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Featured Artist: Wreck and Salvage

2009-06-25 16:29:09        Posted by: ikat381        Category: Copyright

Given that this trio of editors has chosen to give themselves the name "Wreck & Salvage," it's not surprising to find their body of work repeatedly raising the question of how we get value out of all the video footage that floods our lives. The sources W&S draw from are as varied as the internet: corporate news and commercials, internet memes, ephemeral daytime television, propaganda, archive footage, and plenty of amateur video, be it from youtube kids or soldiers serving in Iraq. Their artistic priorities are just as diverse: their Eadweard Muybridge tribute celebrates and explores the awkward magic of moving images; their "Saturday Morning" mix drives home the stifling forcefulness of ultra-bright, fast cutting, relentlessly mercenary children's programming; and the group doesn't mind putting together a quick detournement now and then to take the piss out of some of the more absurd excesses of right-wing propaganda (see "NOM: Gathering Gay Storm; SUPPENDAPO" for a recent example). W&S edits all this footage to look for ways to make it useful, either politically, socially, artistically, or all of the above.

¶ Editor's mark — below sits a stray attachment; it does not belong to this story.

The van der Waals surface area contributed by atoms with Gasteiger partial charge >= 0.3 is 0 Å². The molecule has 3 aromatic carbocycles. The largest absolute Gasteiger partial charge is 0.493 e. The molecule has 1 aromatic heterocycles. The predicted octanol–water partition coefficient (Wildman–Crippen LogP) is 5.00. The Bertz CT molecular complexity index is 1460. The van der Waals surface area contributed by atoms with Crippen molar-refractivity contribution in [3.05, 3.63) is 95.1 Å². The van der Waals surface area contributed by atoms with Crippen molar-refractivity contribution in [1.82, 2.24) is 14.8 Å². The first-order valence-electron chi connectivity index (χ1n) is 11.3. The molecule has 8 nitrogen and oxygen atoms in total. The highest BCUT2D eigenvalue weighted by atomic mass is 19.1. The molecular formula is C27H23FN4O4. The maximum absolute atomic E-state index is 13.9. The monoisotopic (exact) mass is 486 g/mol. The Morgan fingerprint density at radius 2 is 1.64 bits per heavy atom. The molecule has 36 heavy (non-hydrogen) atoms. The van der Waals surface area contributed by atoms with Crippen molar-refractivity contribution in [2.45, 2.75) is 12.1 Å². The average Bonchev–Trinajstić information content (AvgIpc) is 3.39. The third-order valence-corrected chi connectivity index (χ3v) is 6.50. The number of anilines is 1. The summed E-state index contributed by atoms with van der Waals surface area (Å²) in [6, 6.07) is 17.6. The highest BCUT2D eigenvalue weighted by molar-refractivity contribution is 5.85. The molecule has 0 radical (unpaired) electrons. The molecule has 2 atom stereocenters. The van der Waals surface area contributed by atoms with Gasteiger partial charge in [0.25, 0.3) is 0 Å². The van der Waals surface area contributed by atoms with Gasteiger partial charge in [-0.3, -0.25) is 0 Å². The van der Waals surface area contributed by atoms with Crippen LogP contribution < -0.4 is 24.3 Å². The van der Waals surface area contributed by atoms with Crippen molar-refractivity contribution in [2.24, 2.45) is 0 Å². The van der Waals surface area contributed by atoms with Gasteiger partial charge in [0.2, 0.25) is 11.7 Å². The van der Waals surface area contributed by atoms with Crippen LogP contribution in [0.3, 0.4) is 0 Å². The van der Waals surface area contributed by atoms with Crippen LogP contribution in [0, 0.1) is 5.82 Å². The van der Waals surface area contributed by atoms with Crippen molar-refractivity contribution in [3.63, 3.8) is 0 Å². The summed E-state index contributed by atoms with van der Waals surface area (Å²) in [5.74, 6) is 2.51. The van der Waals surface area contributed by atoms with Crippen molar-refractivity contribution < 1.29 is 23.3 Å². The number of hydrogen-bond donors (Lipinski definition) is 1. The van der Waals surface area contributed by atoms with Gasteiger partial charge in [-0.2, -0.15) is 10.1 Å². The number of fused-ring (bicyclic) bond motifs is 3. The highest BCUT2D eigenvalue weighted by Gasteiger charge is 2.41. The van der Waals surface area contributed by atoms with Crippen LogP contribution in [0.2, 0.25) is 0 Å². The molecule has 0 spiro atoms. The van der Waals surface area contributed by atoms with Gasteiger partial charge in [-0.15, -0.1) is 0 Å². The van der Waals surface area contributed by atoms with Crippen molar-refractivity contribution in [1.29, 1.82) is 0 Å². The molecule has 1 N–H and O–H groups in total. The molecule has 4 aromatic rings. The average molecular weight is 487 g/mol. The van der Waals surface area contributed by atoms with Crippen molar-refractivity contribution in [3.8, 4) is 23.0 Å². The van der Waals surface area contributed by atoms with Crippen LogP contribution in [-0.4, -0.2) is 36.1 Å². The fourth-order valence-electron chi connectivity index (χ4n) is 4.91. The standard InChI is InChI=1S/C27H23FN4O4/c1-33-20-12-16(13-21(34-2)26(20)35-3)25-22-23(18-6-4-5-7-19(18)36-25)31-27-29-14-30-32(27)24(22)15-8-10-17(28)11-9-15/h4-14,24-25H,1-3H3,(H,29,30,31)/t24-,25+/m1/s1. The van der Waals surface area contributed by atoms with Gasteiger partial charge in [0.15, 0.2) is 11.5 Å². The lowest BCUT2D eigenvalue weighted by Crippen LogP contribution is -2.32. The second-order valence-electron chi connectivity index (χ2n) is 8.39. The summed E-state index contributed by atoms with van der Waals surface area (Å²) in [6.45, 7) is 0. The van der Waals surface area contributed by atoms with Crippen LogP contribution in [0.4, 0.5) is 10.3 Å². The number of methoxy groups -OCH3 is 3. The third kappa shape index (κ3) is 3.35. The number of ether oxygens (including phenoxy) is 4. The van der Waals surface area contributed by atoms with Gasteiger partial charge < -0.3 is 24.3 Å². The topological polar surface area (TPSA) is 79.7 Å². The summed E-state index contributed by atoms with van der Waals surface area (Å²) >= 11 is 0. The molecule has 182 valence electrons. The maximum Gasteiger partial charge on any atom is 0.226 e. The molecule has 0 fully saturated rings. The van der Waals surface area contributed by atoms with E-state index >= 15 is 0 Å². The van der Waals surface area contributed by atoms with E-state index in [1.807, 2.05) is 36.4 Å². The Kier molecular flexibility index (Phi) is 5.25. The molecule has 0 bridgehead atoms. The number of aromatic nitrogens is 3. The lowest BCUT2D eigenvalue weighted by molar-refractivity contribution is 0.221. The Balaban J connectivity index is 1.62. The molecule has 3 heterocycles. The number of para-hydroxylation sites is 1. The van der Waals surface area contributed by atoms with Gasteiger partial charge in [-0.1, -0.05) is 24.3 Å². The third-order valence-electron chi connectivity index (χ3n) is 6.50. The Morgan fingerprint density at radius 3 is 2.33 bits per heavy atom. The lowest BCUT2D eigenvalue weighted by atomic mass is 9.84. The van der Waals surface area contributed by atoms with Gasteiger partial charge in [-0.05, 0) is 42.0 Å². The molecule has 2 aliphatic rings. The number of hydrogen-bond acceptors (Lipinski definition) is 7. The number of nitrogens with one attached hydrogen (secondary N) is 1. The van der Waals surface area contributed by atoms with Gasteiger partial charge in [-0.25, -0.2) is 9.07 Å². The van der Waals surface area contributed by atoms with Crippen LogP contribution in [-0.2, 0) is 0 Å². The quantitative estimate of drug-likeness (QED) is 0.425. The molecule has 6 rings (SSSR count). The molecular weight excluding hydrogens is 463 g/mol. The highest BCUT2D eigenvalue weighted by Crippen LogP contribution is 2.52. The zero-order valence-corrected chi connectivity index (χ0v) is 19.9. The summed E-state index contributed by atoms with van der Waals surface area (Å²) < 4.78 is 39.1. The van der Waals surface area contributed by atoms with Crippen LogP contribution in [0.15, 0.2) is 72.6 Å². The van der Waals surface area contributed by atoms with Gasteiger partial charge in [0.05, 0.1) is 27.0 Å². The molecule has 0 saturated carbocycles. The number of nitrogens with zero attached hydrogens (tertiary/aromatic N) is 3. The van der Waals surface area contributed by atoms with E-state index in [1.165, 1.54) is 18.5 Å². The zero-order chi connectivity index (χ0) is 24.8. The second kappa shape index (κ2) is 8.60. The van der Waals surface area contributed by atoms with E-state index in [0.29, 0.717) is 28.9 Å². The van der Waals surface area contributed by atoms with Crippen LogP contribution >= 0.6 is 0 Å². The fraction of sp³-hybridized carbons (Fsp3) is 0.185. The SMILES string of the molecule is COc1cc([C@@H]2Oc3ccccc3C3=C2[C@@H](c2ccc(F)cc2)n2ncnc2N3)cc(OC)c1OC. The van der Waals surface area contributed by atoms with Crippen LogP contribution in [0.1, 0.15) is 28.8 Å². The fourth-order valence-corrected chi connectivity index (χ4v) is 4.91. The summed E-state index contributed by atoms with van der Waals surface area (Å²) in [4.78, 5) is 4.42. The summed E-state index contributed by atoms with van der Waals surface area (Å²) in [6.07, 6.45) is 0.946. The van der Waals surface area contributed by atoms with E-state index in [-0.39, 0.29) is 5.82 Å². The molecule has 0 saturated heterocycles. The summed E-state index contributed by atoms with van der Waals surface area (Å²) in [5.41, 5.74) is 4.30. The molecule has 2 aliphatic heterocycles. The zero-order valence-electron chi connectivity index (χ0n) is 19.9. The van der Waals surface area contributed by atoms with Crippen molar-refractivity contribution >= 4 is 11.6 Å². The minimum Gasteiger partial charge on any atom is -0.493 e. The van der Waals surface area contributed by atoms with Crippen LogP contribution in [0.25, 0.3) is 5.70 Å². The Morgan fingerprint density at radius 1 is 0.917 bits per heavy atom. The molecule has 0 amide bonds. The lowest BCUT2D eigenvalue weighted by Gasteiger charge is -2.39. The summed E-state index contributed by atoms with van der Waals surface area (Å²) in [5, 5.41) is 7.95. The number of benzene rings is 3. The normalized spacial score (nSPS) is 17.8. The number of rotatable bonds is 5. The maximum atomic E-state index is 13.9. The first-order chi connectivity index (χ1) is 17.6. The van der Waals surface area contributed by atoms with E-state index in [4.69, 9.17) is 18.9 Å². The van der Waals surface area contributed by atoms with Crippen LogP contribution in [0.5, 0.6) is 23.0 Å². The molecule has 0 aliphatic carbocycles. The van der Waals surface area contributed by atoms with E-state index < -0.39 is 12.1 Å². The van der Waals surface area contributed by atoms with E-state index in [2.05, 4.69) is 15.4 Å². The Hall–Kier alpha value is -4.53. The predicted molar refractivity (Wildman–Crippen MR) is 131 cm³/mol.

All three members of W&S are comfortable with nearly any digital editing technique you could think of. But perhaps their most important contribution to online remixing is what they've accomplished with "farming" for footage. Some of their most powerful remixes are made up of extensively researched footage collections organized around various themes or subject matter: Club Iraq combines a large number of amateur video clips from soldiers in the Iraq war to give us a powerful and disturbing picture of the culture of military occupation; their Mt. Rushmore remix collects amateur video of the monument and traces the diverse motivations for getting your own personal recording of an image you could find on a million postcards; "Diamonds are a Girl's Best Friend" builds a montage of soloists, amateur and professional, who appear in sequence and together sing the whole song. These exploratory remixes take the impulses of obsessive video-bin hunters and combine them with a movie editor's insight to sculpt raw footage into rich, rewarding videos. These guys advertise themselves as Wreckers and Salvagers, and they make good on that promise.





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